# OpenStax University Physics/V2

#### Temperature and Heat

${\displaystyle T_{C}={\tfrac {5}{9}}\left(T_{F}-32\right)}$ relates Celsius to Fahrenheit temperature scales. ${\displaystyle T_{K}=T_{C}+273.15}$ relates Kelvin to Celsius.

▭ Linear thermal expansion: ${\displaystyle \Delta L=\alpha L\Delta T}$ relates a small change in length to the total length ${\displaystyle L}$, where ${\displaystyle \alpha }$ is the coefficient of linear expansion.
▭ For expansion in two and three dimensions: ${\displaystyle \Delta A=2\alpha A\Delta T}$ and ${\displaystyle \Delta V=\beta V\Delta T}$, respectively.
▭ Heat transfer is ${\displaystyle Q=mc\Delta T}$ where ${\displaystyle c}$ is the specific heat capacity. In a calorimeter, ${\displaystyle Q_{cold}+Q_{hot}=0}$
▭ Latent heat due to a phase change is ${\displaystyle Q=mL_{f}}$ for melting/freezing and ${\displaystyle Q=mL_{v}}$ for evaporation/condensation.
▭ Heat conduction (power): ${\displaystyle P={\tfrac {kA(T_{h}-T_{c})}{d}}}$ where ${\displaystyle k}$ is heat conductivity and ${\displaystyle d}$ is thickness and ${\displaystyle A}$ is area.
▭ ${\displaystyle P_{net}=\sigma eA\left(T_{2}^{4}-T_{1}^{4}\right)}$ is the radiative energy transfer rate where ${\displaystyle e}$ is emissivity and ${\displaystyle \sigma }$ is the Stefan–Boltzmann constant.

#### The Kinetic Theory of Gases

Ideal gas law: Pressure×Volume ${\displaystyle =pV=nRT=Nk_{B}T}$ where ${\displaystyle n}$ is the number of moles and ${\displaystyle T}$ is an absolute temperature.

▭ ${\displaystyle N=nN_{A}}$ is the number of particles. Gas constant ${\displaystyle R}$ = 8.3 J K−1/mol
▭ Avegadro's number: ${\displaystyle N_{A}}$ = 6.02×1023. Boltzmann's constant: ${\displaystyle k_{B}}$ = 1.38×10−23J/K.
▭ Van der Waals equation ${\displaystyle \left[p+a(nV)^{2}\right](V-nb)=nRT}$
▭ RMS speed ${\displaystyle v_{rms}={\sqrt {\overline {v^{2}}}}={\sqrt {\tfrac {3RT}{M}}}={\sqrt {\tfrac {3k_{B}T}{m}}}}$ where the overline denotes mean, ${\displaystyle m}$ is a particle's mass and ${\displaystyle M}$ is the molar mass.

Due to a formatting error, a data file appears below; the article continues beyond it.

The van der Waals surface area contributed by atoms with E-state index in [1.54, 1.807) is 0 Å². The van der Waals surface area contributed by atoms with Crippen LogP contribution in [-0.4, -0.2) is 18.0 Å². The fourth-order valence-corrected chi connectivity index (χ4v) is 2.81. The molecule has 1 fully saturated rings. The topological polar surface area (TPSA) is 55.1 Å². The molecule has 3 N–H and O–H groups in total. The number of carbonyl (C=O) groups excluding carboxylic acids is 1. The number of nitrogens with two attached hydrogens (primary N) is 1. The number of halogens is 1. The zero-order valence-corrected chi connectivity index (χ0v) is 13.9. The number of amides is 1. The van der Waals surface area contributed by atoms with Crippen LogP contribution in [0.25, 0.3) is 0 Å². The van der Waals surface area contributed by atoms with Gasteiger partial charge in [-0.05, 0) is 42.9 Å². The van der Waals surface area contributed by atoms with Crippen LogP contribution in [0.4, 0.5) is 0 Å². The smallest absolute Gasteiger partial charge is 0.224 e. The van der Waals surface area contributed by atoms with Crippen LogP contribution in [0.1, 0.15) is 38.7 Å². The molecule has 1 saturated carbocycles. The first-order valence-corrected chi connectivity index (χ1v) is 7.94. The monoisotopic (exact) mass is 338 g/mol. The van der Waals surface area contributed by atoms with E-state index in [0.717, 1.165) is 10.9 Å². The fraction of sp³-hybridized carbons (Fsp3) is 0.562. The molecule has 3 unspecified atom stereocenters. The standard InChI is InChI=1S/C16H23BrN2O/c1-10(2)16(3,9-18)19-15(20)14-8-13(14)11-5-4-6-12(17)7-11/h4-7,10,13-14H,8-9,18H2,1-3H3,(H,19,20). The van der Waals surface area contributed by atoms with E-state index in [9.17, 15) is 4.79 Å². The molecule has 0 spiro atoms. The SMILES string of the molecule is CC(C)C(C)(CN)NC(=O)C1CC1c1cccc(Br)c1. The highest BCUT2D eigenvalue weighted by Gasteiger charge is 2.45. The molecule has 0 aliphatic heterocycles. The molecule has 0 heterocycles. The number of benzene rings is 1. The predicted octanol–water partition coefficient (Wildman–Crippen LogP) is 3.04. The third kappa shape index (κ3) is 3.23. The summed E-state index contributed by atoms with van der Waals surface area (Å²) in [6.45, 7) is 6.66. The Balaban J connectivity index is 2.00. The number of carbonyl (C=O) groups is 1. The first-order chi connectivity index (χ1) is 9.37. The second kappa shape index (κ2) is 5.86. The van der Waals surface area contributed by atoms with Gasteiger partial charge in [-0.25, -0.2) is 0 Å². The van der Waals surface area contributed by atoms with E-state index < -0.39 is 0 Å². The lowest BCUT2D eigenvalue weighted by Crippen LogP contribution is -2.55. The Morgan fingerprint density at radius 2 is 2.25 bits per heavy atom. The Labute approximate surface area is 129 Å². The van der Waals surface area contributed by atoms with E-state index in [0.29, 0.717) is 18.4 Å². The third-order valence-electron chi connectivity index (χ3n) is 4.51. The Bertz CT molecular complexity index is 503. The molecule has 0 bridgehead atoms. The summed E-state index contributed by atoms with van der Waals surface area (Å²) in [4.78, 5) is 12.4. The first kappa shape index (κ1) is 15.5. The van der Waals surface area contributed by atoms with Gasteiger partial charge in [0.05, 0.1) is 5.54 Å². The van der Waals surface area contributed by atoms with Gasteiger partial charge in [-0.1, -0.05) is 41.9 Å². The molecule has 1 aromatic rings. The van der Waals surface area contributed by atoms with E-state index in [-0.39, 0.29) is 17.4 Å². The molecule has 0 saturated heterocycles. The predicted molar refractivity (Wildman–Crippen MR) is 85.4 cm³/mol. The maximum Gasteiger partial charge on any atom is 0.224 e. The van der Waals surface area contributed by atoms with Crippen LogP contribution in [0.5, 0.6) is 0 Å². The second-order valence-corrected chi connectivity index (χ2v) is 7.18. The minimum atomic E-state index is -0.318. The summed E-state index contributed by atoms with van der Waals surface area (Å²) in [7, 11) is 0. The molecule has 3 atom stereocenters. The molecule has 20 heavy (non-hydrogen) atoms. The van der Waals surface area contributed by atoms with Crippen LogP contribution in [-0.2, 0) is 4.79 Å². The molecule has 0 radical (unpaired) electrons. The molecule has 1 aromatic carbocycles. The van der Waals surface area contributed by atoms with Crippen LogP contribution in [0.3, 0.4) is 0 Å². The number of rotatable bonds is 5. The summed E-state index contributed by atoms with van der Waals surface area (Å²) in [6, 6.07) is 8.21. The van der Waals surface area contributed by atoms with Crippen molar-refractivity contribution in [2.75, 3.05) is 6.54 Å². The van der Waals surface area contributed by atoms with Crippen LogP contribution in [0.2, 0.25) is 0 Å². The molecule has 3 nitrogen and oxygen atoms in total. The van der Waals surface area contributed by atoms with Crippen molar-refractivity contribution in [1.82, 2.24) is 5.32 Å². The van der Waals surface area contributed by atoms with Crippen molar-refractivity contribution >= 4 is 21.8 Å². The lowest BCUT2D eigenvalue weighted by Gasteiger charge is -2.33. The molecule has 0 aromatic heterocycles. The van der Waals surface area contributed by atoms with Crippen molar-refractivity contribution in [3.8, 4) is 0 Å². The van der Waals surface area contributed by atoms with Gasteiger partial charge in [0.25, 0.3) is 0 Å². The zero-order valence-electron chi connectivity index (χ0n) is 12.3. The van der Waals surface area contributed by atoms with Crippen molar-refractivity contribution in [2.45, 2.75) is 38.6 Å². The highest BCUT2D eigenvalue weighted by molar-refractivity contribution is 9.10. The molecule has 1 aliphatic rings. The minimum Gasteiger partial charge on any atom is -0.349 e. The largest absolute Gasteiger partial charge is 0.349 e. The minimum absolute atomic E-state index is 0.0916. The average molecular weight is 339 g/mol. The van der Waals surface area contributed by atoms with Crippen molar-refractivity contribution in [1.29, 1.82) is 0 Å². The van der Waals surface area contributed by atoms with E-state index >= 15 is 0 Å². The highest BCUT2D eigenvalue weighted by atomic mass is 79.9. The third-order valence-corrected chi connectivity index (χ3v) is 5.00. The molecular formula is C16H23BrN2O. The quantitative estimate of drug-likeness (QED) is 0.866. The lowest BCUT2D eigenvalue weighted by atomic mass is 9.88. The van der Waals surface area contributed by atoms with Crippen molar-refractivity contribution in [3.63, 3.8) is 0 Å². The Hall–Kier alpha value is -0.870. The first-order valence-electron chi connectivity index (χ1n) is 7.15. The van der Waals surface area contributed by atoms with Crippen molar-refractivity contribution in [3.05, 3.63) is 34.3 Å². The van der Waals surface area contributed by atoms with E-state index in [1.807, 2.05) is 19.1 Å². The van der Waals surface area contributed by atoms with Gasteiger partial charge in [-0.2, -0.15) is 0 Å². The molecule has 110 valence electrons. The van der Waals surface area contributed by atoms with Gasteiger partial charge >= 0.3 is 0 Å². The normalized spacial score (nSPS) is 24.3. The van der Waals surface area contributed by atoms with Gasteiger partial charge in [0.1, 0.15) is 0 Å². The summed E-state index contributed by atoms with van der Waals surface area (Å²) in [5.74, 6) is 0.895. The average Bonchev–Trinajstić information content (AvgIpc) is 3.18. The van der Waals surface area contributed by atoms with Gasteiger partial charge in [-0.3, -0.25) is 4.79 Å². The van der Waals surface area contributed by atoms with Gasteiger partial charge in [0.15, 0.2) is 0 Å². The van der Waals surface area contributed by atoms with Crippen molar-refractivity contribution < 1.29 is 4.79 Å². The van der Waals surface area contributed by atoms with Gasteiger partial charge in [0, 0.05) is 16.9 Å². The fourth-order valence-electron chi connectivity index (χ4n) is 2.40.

▭ Mean free path ${\displaystyle \lambda ={\tfrac {V}{4{\sqrt {2}}\pi r^{2}N}}={\tfrac {k_{B}T}{4{\sqrt {2}}\pi r^{2}p}}=v_{rms}\tau }$ where ${\displaystyle \tau }$ is the mean-free-time
▭ Internal energy of an ideal monatomic gas ${\displaystyle E_{int}={\tfrac {3}{2}}Nk_{B}T=N{\overline {K}}}$, where ${\displaystyle {\overline {K}}=}$ average kinetic energy of a particle.
▭ ${\displaystyle Q=nC_{V}\Delta T}$ defines the molar heat capacity at constant volume.
▭ ${\displaystyle C_{V}={\tfrac {d}{2}}R}$ for ideal gas with ${\displaystyle d}$ degrees of freedom
▭ Maxwell–Boltzmann speed distribution ${\displaystyle f(v)={\tfrac {4}{\sqrt {\pi }}}\left({\tfrac {m}{2k_{B}T}}\right)^{3/2}v^{2}e^{-mv^{2}/2k_{B}T}}$
▭ Average speed ${\displaystyle {\bar {v}}={\sqrt {{\tfrac {8}{\pi }}{\tfrac {RT}{M}}}}}$ ▭ Peak velocity ${\displaystyle v_{p}={\sqrt {\tfrac {2RT}{M}}}}$

#### The First Law of Thermodynamics

(Pressure, volume, temperature) remain constant in an (isobaric, isochoric, isothermal) process. Heat is not transferred in an adiabatic process.

▭ Equation of state ${\displaystyle f(p,V,T)=0}$ ▭ Work done by a system ${\displaystyle W=\int _{V_{1}}^{V_{2}}pdV}$
▭ Internal energy ${\displaystyle E_{int}=\sum _{i}\left({\overline {K}}_{i}+{\overline {U}}_{i}\right)}$ is a sum over all particles of kinetic and potential energies
▭ First law ${\displaystyle \Delta E_{int}=Q-W}$ (Q is heat going in and W is work done by as shown in the figure)
▭ ${\displaystyle C_{p}=C_{V}+R}$ is the molar heat capacity at constant volume
▭ ${\displaystyle pV^{\gamma }={\text{constant}}}$ for an adiabatic process in an ideal gas, where the heat capacity ratio ${\displaystyle \gamma =C_{p}/C_{V}}$

#### The Second Law of Thermodynamics

${\displaystyle W=Q_{h}-Q_{c}=}$ work done in a heat engine cycle. ▭ Efficiency ${\displaystyle =e={\tfrac {W}{Q_{h}}}=1-{\tfrac {Q_{c}}{Q_{h}}}}$

▭ Coefficient of performance for a refrigerator ${\displaystyle K_{R}={\tfrac {Q_{c}}{W}}={\tfrac {Q_{c}}{Q_{h}-Q_{c}}}}$, and heat pump ${\displaystyle K_{P}={\tfrac {Q_{h}}{W}}={\tfrac {Q_{h}}{Q_{h}-Q_{c}}}}$
▭ Entropy change ${\displaystyle \Delta S={\tfrac {Q}{T}}}$ (reversible process at constant temperature) ${\displaystyle \rightarrow \int _{A}^{B}{\tfrac {dQ}{T}}=S_{B}-S_{A}}$
▭ ${\displaystyle \oint {\tfrac {dQ}{T}}}$ for any cyclic process ${\displaystyle \rightarrow \int _{A}^{B}{\tfrac {dQ}{T}}=S_{B}-S_{A}}$ is path independent.